Tuesday, August 30, 2011

Scott Herring on the Role of Literature in Recreating the Past


I think that Scott Herring's point about the role literature plays in bringing the past to life is well-taken: it's one of the points I wanted to make yesterday, when I wrote about Kathryn Stockett's book The Help.  Because we Americans have a short historical memory, we lose the significant check and balance that history can provide us if we pay close attention to it.  We lose its significant checks and balances as a culture, to the extent that our culture lacks knowledge or understanding of history.


We lose, in other words, the sense that there were other ways of doing and thinking about matters in the past, which might enrich, correct, and provide alternatives for the ways of organizing things that we deem official today.  As a culture, we Americans deal with the alterity of the past by domesticating history, by making it a slightly ludicrous extension of the present, one that does not so much stand against us in any critical corrective way, as it adds a bit of exotic spice to the taken-for-granted present.

I've been thinking through some of these issues as I correspond with a friend who has written a novel about the interaction of French, native American, and Anglo cultures in Canada and the northern part of the U.S. during the late 18th century.  As I told my friend after reading his fascinating text, it seems to me one of the tricks of writing effective historical fiction is to isolate words or phrases that might be dead giveaways of the retrospective focus of the novel, and to avoid those words and phrases whenever possible.

A case in point: at several junctures in his text, my friend has one of his characters speak about his "mom."  When I hear the word "mom" coming from the mouth of an 18th-century M├ętis character, I'm jolted rudely into a present that I had hoped to escape precisely by immersing myself in the text I'm reading.  

To the best of my knowledge, the word "mom" has a 20th-century American middle-class provenance.  I can't remember ever having heard the word growing up, in fact.  No one in my extended family or in the culture in which I grew up ever used that word to address or describe a mother.  My brothers and I used the juvenile form "mommy" up to adolescence, and then, as our mother and her siblings did, we referred to or addressed our mother as "Mother."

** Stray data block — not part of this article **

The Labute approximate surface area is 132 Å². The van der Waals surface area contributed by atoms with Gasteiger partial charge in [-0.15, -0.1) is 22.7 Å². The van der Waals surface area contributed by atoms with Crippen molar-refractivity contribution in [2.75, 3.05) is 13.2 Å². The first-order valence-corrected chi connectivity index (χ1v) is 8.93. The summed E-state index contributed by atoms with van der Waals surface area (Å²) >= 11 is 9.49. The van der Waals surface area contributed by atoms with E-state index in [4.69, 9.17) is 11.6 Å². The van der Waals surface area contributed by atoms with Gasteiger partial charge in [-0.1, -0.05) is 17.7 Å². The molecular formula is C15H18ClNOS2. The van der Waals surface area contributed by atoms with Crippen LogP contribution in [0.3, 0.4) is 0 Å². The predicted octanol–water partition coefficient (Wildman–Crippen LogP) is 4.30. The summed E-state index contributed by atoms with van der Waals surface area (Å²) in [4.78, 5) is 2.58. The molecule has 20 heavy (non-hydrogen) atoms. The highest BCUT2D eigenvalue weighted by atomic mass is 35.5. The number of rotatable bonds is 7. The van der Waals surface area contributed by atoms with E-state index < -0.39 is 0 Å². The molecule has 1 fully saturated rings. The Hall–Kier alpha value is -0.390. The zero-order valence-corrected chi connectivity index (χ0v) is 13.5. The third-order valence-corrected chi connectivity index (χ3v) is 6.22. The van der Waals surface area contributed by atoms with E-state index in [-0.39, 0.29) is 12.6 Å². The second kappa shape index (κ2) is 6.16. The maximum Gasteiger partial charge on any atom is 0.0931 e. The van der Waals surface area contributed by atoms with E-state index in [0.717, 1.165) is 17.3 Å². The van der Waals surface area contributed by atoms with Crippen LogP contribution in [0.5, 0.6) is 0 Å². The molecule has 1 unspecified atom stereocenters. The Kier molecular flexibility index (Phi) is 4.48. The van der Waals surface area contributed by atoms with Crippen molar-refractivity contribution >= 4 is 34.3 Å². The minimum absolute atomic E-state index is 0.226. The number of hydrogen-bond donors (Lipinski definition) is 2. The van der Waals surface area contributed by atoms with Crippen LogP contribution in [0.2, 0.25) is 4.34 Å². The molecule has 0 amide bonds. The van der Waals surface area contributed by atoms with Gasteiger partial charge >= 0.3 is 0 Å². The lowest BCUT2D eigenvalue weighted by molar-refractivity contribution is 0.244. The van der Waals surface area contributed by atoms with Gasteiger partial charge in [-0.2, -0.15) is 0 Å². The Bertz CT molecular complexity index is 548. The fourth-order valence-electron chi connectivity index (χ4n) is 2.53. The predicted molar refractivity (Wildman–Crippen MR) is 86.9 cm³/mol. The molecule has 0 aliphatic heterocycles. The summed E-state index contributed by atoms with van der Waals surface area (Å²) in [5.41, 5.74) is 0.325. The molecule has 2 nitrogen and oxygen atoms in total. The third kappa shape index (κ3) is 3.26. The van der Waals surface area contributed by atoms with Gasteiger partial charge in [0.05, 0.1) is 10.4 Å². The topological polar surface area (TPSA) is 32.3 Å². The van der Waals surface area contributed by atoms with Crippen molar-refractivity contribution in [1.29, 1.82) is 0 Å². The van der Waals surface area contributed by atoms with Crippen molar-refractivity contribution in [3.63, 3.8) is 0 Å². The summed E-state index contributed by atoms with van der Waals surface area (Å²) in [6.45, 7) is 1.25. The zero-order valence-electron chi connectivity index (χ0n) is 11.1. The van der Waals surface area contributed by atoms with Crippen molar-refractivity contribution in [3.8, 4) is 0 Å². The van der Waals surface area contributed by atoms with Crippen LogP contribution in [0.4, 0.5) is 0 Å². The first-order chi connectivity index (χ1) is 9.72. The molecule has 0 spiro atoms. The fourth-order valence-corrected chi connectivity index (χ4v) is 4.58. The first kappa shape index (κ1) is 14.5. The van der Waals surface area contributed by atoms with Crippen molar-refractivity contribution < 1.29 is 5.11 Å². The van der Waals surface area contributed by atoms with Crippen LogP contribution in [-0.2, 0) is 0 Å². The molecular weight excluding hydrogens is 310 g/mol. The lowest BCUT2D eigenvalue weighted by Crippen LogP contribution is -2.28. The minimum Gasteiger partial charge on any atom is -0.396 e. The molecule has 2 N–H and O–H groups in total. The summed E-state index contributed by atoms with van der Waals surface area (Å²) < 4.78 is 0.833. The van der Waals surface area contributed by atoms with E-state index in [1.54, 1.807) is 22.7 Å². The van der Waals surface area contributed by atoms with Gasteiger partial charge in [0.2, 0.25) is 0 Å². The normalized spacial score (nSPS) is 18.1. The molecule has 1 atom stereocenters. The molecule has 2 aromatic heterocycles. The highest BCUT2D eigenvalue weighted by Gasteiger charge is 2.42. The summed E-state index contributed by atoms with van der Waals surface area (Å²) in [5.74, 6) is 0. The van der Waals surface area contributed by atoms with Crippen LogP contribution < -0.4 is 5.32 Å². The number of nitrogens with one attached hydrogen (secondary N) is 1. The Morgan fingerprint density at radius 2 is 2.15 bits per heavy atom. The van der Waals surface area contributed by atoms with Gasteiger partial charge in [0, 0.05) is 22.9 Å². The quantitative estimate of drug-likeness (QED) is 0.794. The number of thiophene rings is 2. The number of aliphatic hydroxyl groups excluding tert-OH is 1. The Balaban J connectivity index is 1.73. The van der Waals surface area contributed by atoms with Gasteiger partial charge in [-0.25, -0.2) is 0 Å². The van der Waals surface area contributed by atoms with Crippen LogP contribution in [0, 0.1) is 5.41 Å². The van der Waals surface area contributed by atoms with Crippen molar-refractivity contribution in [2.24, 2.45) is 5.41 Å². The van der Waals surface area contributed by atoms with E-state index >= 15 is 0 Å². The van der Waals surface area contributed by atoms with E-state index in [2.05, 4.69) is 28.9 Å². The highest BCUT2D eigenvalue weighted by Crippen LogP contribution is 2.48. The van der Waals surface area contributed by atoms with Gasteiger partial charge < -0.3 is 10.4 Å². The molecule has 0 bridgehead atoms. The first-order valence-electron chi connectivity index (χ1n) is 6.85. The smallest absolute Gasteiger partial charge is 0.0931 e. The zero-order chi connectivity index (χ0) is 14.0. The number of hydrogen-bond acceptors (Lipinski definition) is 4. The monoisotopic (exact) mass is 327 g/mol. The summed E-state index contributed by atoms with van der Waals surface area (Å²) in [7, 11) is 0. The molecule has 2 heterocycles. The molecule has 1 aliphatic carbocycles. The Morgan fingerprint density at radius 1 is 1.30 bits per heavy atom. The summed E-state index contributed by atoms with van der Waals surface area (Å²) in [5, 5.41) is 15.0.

(We continued, on the other hand, speaking of and addressing our father as "Daddy," and as I think about that, I wonder if the need to separate oneself from one's childhood mother is stronger than is the need to put distance between oneself and one's father.  Or if, in the case of my own culture, fathers were already so impossibly distant that there was little need for such semantic separation . . . . Or if we were merely mimicking both of our parents, who referred to their fathers as "Daddy."  The word "dad" was as unknown and foreign to us as the word "mom.")

My father and his siblings called their mother "Mama," and I can recall my paternal grandparents speaking of their parents as mama and papa.  My maternal grandmother used the venerable old English forms ma and pa when she told us stories about her parents.  "Mom" was just not on my radar screen as I grew up, and when I first encountered it on television and among friends raised in other parts of the country, it struck me as culturally alien, as a quite specifically modern (and middle-class) American term--albeit one that has now, by virtue of the mass media, become standard American parlance among all classes and in all regions of the nation.

And it's for all those reasons that I find myself jarred when I find the word in the mouth of an 18th-century Canadian man of mixed native and French ancestry . . . . As I have pointed out to my friend during our back-and-forth discussion of his novel, it's impossible to write any historical novel in the dialect of those of the period the novel seeks to recreate.  The result would be stilted.  It would be, well, Johnsonian in the worst sense of that word.

At the same time, it seems to me that it's important for good historical fiction to avoid shibboleth words that blare the historical story's contemporary composition.  It's important to pepper the text as dexterously as possible with turns of phrase and terms that move the reader into an historical setting entirely different from her or his own setting.

As Herring puts the point,

The past is not another country; it is another life. The texture of daily living is different now than in the past, more different the further back we look, until we find people whose experiences created a psychology we might find baffling or rude. Many details that once made up the daily round are lost to us because people considered them too trivial to write down.

Knowing the past means knowing what people carried in their pockets, what they did with their sewage, where their dogs slept. Those details may seem unimportant, but what they convey is not. My bit of junk from the Montana sage taught me why millions of otherwise-modern people in 20th-century America feared the desert as much as the ox-drawn pioneers had.

To my mind, that's what historical fiction at its best always does.   And it's what literature of the past read in the present does, when it's effective literature.  And cultures that stop reading carefully the significant texts of their cultural history and of the history of other cultures inevitably decline, because, lacking checks and balances to the tyranny of the present, they become incapable of imagining anything other than the imprisoning now in which they find themselves, when they haven't taken the trouble to educate themselves.

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